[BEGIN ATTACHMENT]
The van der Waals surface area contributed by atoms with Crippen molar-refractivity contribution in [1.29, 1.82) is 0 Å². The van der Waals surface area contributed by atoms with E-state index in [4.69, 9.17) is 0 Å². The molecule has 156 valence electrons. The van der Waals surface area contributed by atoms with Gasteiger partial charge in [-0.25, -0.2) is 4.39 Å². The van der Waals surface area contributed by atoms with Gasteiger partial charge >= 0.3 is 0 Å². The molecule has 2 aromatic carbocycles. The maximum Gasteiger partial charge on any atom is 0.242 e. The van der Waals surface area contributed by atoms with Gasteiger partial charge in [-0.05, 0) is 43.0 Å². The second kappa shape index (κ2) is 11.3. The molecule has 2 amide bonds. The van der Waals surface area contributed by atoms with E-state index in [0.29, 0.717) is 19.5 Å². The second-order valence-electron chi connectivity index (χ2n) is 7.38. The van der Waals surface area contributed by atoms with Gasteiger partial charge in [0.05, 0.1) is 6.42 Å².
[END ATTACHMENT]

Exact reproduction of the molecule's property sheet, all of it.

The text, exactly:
The van der Waals surface area contributed by atoms with Crippen molar-refractivity contribution in [1.29, 1.82) is 0 Å². The van der Waals surface area contributed by atoms with E-state index in [4.69, 9.17) is 0 Å². The molecule has 156 valence electrons. The van der Waals surface area contributed by atoms with Gasteiger partial charge in [-0.25, -0.2) is 4.39 Å². The van der Waals surface area contributed by atoms with Gasteiger partial charge >= 0.3 is 0 Å². The molecule has 2 aromatic carbocycles. The maximum Gasteiger partial charge on any atom is 0.242 e. The van der Waals surface area contributed by atoms with Gasteiger partial charge in [-0.05, 0) is 43.0 Å². The second kappa shape index (κ2) is 11.3. The molecule has 2 amide bonds. The van der Waals surface area contributed by atoms with E-state index in [0.29, 0.717) is 19.5 Å². The second-order valence-electron chi connectivity index (χ2n) is 7.38. The van der Waals surface area contributed by atoms with Gasteiger partial charge in [0.05, 0.1) is 6.42 Å².